• To assess the population dynamics of Pelagic thresher shark visit frequency.
  • To inform conservation initiatives to manage fisheries and dive tourism in relation to their relative impacts on the abundance of Pelagic thresher sharks in the area.


Individual Pelagic thresher sharks make regular visits inshore to a shallow seamount for cleaning by Cleaner and Moon wrasses where they are incidentally affected by dive tourism and vulnerable to over-exploitation by fisheries.


  • Identify and map the presence of ectoparasites on Pelagic thresher sharks.
  • Design photographic ethograms for thresher shark and cleaner wrasse interactions to investigate behavioural patterns.
  • Examine spatial and temporal (seasonal) distributions of cleaning stations, cleaner fishes and Pelagic thresher sharks in relation to each other.
  • Identify individual sharks to assess population structure and visit frequency.
  • Develop a model for managing Monad Shoal as a protected area for Pelagic thresher sharks.

Pelagic Thresher Shark

Background and Rationale

The Pelagic thresher shark (Alopias pelagicus) is an oceanic species whose biology and behavioural ecology are largely unknown due to study limitations.  Fisheries and by-catch data indicate that it is found in warm and temperate offshore waters, that it matures late, has low fecundity and is vulnerable to over-exploitation.  International conventions have recognized some shark species to be ‘threatened’, promoting nations to implement protection policy, but species listed comprise those which have received comprehensive scientific investigation, and whose biology and behavioural ecology are well understood.  Knowledge that Pelagic thresher sharks regularly visit a seamount in the Philippines presents an unique opportunity to study this rarely observed oceanic shark.  Preliminary investigations at this site during 2005 identified significant relationships between shark presence and cleaning activity conducted by resident Cleaner and Moon wrasses (Labriodes dimidiatus and Thalassoma lunare).  Cleaning activity relating to sharks has never been investigated in the wild before, but the observable interactions seen at this site explain why these mainly oceanic sharks venture into shallow coastal waters, where they are vulnerable to fishing and disturbance from dive tourism.  Understanding their behavioural ecology will provide important information to aid initiatives to protect them.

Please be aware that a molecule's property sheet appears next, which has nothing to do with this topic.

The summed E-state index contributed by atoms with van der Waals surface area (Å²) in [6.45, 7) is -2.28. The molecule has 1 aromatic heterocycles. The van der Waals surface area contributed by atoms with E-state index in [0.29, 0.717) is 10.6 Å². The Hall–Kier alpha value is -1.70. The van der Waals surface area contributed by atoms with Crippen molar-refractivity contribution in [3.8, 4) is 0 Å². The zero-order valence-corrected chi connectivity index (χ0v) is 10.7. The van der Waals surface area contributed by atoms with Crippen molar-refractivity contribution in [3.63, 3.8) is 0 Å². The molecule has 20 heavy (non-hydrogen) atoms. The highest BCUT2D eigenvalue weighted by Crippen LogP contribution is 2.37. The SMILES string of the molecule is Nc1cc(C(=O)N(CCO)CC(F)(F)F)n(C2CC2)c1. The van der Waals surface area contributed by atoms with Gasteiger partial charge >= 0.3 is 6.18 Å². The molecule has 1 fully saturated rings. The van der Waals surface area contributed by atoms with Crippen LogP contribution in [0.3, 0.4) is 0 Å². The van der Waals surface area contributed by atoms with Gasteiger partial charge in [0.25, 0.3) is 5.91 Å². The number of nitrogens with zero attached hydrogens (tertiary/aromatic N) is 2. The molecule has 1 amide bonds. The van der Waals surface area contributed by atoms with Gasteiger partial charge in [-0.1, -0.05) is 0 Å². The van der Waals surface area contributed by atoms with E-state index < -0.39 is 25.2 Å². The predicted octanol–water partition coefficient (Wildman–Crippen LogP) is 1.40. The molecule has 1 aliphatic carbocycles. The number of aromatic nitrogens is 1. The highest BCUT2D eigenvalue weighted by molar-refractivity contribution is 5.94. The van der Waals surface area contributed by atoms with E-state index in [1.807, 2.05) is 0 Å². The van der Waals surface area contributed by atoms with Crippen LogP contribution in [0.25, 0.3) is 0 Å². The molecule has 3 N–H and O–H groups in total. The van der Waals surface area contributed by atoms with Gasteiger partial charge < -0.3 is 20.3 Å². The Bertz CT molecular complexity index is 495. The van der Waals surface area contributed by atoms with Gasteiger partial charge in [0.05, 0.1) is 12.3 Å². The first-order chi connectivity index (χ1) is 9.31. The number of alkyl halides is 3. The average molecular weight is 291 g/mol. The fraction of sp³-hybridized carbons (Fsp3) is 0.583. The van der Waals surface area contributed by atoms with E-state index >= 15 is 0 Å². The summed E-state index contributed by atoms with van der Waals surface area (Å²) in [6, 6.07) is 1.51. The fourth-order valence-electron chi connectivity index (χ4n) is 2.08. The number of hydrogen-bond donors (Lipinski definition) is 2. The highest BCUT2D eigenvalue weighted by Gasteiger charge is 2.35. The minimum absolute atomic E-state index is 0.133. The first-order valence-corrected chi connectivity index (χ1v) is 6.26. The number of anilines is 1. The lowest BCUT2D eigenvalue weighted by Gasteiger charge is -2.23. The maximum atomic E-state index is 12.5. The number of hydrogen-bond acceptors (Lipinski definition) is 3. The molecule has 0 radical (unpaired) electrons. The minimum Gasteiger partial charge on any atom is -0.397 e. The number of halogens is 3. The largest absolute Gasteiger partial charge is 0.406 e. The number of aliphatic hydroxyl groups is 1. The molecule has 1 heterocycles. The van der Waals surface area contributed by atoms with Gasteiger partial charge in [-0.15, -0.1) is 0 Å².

Monad Shoal is located within the Visayan Sea, 8.16 km due east from the southern beach on Malapascua Island, Cebu, the Philippines.  The seamount is an open water site rising 250 meters from the sea floor to 15 – 25 meter depths.  Early morning presence of Pelagic thresher sharks on the shoal drives the local dive and tourism industries, fuelling 80% of the regional economy.


Oliver S. P., Hussey N. E., Turner J. R., Beckett A. J., Oceanic Sharks Clean at Coastal Seamount.  Plos ONE 2009;  Publication pending revision.

Oliver S. P., 2006.  The Behaviour of Pelagic Thresher Sharks (Alopias pelagicus) in Relation to Cleaner Fishes (Labroides dimidiatus & Thalassoma lunare) on Monad Shoal, Malapascua Island, Cebu, The Philippines.  University of Wales MSc thesis, 2006.



All 3 thresher shark species are now listed as VULNERABLE by the International Union for the Conservation of Nature and Natural Resources (IUCN press release 2007).


Thresher sharks are among the more demanded shark species for global fisheries.  They are prized for their high quality meat which is used fresh, frozen, smoked and dried-salted.  Their fins are prized for shark-fin soup, their livers for vitamin extraction and their hides are used in the production of leather goods.  Alopias pelagicus represents 12% of Taiwan’s shark catch with an average 3,100 units (222 MT) taken per annum.  Methods employed in the hunt for thresher  shark species are dominated by commercial and recreational long-line fishing practices.  Their low fecundity  of 2 pups per litter over long gestation periods classifies them as a K-species (Liu et al. 1999).  This factor combined with their relative proclivity for habitat subjected to high intensity oceanic fisheries, raises concern over the viability of population sustainability.  In 2002, Baum et al. reported that 80% of global thresher shark populations have been lost to fishing pressure over the past 15 years.  The results of this study showed that if unified conservation efforts are not applied, thresher sharks are likely to be eradicated from many of their chosen habitats.